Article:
Taxing the country’s growing digital economy will hamper health services, education, and the creation of businesses and jobs, even as it raises funds for the government’s fight versus Covid-19, Senator Imee Marcos said.
Marcos, who chairs the Senate committee on economic affairs, called “a double-edged sword” proposed revenue-generating measures including a 10% tax on all imported goods, conceived by the Department of Trade and Industry, and a tax bill on digital services in the House of Representatives.
“It’s a bit hasty to slap on new taxes in the midst of an economic crisis when people are looking for subsidies, discounts, and longer installment plans due to reduced incomes or jobs lost. Businesses will simply pass on the added tax costs to the consumers, most of whom are poor or middle-class,” Marcos said.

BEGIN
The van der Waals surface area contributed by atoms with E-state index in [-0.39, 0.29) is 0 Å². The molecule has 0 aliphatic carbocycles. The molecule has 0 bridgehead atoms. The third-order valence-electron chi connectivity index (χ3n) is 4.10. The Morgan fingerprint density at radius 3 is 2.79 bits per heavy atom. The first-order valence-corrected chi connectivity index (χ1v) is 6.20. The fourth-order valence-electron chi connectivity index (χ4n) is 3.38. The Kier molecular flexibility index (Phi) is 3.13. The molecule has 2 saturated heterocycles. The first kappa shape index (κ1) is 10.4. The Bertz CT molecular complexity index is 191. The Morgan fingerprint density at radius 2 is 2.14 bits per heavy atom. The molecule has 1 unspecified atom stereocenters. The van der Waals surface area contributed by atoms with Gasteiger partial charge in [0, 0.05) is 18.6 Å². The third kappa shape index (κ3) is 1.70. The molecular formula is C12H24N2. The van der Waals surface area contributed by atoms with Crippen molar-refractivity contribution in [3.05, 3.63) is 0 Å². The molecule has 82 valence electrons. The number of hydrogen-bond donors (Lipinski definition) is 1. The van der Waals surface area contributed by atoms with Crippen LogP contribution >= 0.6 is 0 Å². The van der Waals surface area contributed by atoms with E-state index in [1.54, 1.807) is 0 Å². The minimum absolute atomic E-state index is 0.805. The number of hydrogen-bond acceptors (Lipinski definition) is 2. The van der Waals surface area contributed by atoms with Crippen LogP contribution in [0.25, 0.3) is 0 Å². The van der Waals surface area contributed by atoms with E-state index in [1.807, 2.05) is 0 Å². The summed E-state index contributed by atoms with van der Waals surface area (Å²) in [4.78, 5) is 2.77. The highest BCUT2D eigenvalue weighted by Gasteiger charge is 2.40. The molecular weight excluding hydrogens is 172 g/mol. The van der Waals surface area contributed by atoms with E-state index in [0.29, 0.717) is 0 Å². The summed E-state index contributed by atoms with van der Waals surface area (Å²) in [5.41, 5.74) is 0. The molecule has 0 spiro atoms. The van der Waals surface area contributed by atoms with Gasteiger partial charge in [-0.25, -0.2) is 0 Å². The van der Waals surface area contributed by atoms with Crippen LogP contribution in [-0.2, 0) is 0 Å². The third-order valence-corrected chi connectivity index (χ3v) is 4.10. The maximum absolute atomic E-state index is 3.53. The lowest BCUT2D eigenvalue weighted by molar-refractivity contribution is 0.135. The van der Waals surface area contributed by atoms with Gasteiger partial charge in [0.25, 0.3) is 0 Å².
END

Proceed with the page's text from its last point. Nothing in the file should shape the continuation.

Contact-tracing apps, telemedicine, online learning, and e-commerce are becoming the norm worldwide, Marcos noted, which will increase public demand for imported digital products as necessities rather than luxuries.
“Never mind the Amazons and Lazadas, for now. A myriad digital start-ups by entrepreneurial youth can grow a conflating economy and are waiting for government support, like online sari-sari stores, grocery deliveries and the home-based manufacturing of face masks and health essentials in our Ilocano ‘BUYanihan’ program,” Marcos said.
Marcos added that the growing ‘gig economy’ of work-from-home arrangements, freelance work, and self-employment, is also the emerging template of how a conflating, post-Covid economy will run.
“New taxes at this time can discourage broader public use of digital tools and services. We must first be allowed to get familiar and participate in the world’s new ways of getting things done to stimulate business and job creation,” Marcos also said.
“The best use of government’s limited resources from current taxes and external loans should cover MSMEs (micro, small and medium enterprises), whether brick-and-mortar or digital,” Marcos added. /Stacy Ang